Because Taiwan is an island, its global internet access depends completely on undersea cables that can be cut by an invasion force.
The war in the Ukraine has shown Taiwan how important it is to be able to switch to a backup internet network if an invading army cuts the high-tech cables that connect your country to the global internet. Over the last few months, Ukrainian citizens have been able to access a backup satellite internet system which enabled them to share with the world shocking and informative videos, emails, texts and photos about the reality of what is happening in the warzone. The nation’s central command structure has also used this satellite internet system to communicate with its widely spread forces while transmitting its messaging to the world.
When Russian forces destroyed much of Ukraine’s internet infrastructure at the beginning of the invasion, the country reached out to Elon Musk, who reacted by allowing Ukraine to use — free of charge — SpaceX’s low-orbit Starlink satellites as an alternative gateway to the world’s internet. This move also necessitated the delivery to Ukraine of more than 10,000 small Starlink transceiver dishes, partly paid for by funding from the U.S. government. While large, stationary satellite dishes can easily be destroyed by Russian attack aircraft or artillery, it is much harder to find and destroy thousands of small and mobile transceiver dishes.
Taiwan is in many ways even more dependent on such a backup internet based on satellite access. Because it is surrounded by water, the country is physically much more isolated than Ukraine. If China invades, it is highly probable that all undersea cables that link the island to the world will be attacked. Ivan Kanapathy, who was director for China, Taiwan and Mongolia on the White House’s National Security Council staff from 2018 to 2021, told the Wall Street Journal: “Observing Ukraine’s highly effective use of media, Beijing likely judges that disconnecting Taiwan from the world would greatly improve China’s chances of success” if it invades.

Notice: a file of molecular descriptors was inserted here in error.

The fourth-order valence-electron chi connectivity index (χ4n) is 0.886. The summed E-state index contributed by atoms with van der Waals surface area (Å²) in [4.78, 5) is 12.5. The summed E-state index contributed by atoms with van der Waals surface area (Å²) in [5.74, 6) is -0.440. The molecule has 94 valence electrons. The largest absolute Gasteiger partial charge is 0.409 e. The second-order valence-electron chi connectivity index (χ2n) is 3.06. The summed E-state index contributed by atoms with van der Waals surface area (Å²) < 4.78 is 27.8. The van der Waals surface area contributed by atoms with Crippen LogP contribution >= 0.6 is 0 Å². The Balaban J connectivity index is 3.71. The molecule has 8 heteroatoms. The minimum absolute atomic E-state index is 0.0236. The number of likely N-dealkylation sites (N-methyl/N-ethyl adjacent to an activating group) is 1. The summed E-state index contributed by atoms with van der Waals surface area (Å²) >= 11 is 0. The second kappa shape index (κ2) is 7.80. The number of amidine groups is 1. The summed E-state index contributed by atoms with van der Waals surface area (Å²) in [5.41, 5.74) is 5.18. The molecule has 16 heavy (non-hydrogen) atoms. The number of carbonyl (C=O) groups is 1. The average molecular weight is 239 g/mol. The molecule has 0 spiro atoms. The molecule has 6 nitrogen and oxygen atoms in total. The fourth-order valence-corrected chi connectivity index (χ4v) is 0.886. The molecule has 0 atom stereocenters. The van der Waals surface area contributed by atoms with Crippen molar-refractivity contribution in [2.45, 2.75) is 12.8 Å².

A recently discovered Chinese online database shows that China has compiled a detailed list of Taiwan’s communication towers, plus all the places where undersea internet cables exit the ocean and connect to the country’s internet infrastructure.
The situation in Ukraine has shown that satellite internet services like Starlink can keep large parts of a country connected after all undersea cables are cut, if the country already has the transceiver dishes in position. Rose Croshier, a policy fellow at the Center for Global Development in Washington recently told Wired: “In Ukraine you could see immediately that Starlink and other constellations mean you have the opportunity to have a resilient system protected from traditional ground attacks or control.”
Unlike Ukraine, Taiwan’s extreme geographic isolation means it would be almost impossible to receive satellite transceiver dishes once an invasion has started. For these reasons, Taiwan’s digital affairs ministry is looking at ways to pre-position the hardware required for connecting to satellite internet services before a theoretical conflict breaks out.
The head of this ministry, Audrey Tang, told Reuters that part of her ministry’s plan to create a backup internet is to launch a trial satellite-internet program worth 550 million NTD ($18 million) over the next two years. She said the goal is to keep the country’s command structure functioning by “instantly” switching to alternative connection systems, such as satellites in low-earth orbit. She added that keeping the internet going in a time of crisis would also help to maintain social stability in Taiwan.
Minister Tang told Reuters that a number of Taiwanese companies are negotiating with global satellite service providers to form partnerships after such services would be legalized in Taiwan, but she gave no details.
The minister earlier said in a radio interview on September 12 that the Taiwan government is currently formulating policies for adopting a backup satellite network similar to that used by Ukraine. She said the government will begin accepting commercial applications for such “non-geostationary orbit (NGSO) satellite systems” in November.
Minister Tang added that the ministry will start to install NGSO equipment at 700 locations in Taiwan and three locations outside Taiwan, in order to start testing the technology. She says the plan is to get the infrastructure in place, so that if a major disaster happens, Taiwan can immediately make a complete switch to the satellite service.